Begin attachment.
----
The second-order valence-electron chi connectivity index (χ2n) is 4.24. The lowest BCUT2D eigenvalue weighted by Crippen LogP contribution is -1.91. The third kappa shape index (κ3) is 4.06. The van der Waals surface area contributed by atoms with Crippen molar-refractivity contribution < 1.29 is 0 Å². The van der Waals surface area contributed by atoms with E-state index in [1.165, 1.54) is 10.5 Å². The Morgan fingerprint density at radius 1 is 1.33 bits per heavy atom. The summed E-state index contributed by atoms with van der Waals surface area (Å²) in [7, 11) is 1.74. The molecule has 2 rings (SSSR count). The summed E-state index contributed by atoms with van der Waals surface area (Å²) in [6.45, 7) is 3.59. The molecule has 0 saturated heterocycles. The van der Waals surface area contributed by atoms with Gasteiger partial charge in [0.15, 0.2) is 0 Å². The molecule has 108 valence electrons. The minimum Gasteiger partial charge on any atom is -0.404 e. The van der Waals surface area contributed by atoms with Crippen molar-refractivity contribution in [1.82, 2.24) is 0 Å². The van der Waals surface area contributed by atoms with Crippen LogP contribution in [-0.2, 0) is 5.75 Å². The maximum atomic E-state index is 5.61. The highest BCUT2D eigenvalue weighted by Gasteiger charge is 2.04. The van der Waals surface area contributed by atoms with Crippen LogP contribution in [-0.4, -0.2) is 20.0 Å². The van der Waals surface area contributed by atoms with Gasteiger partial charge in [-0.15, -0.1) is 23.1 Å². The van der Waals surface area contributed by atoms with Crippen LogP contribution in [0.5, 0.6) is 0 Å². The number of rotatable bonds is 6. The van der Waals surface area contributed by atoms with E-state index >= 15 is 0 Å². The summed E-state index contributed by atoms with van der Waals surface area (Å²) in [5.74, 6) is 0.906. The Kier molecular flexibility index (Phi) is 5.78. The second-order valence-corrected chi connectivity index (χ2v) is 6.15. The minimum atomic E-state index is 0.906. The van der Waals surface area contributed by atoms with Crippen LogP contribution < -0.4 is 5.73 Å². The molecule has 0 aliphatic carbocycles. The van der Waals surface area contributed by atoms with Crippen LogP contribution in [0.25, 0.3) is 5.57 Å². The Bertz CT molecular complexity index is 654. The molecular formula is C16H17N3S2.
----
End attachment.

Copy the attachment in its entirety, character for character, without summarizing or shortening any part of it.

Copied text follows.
The second-order valence-electron chi connectivity index (χ2n) is 4.24. The lowest BCUT2D eigenvalue weighted by Crippen LogP contribution is -1.91. The third kappa shape index (κ3) is 4.06. The van der Waals surface area contributed by atoms with Crippen molar-refractivity contribution < 1.29 is 0 Å². The van der Waals surface area contributed by atoms with E-state index in [1.165, 1.54) is 10.5 Å². The Morgan fingerprint density at radius 1 is 1.33 bits per heavy atom. The summed E-state index contributed by atoms with van der Waals surface area (Å²) in [7, 11) is 1.74. The molecule has 2 rings (SSSR count). The summed E-state index contributed by atoms with van der Waals surface area (Å²) in [6.45, 7) is 3.59. The molecule has 0 saturated heterocycles. The van der Waals surface area contributed by atoms with Gasteiger partial charge in [0.15, 0.2) is 0 Å². The molecule has 108 valence electrons. The minimum Gasteiger partial charge on any atom is -0.404 e. The van der Waals surface area contributed by atoms with Crippen molar-refractivity contribution in [1.82, 2.24) is 0 Å². The van der Waals surface area contributed by atoms with Crippen LogP contribution in [-0.2, 0) is 5.75 Å². The maximum atomic E-state index is 5.61. The highest BCUT2D eigenvalue weighted by Gasteiger charge is 2.04. The van der Waals surface area contributed by atoms with Crippen LogP contribution in [-0.4, -0.2) is 20.0 Å². The van der Waals surface area contributed by atoms with Gasteiger partial charge in [-0.15, -0.1) is 23.1 Å². The van der Waals surface area contributed by atoms with Crippen LogP contribution in [0.5, 0.6) is 0 Å². The number of rotatable bonds is 6. The van der Waals surface area contributed by atoms with E-state index >= 15 is 0 Å². The summed E-state index contributed by atoms with van der Waals surface area (Å²) in [5.74, 6) is 0.906. The Kier molecular flexibility index (Phi) is 5.78. The second-order valence-corrected chi connectivity index (χ2v) is 6.15. The minimum atomic E-state index is 0.906. The van der Waals surface area contributed by atoms with Crippen LogP contribution < -0.4 is 5.73 Å². The molecule has 0 aliphatic carbocycles. The van der Waals surface area contributed by atoms with Crippen LogP contribution in [0.25, 0.3) is 5.57 Å². The Bertz CT molecular complexity index is 654. The molecular formula is C16H17N3S2.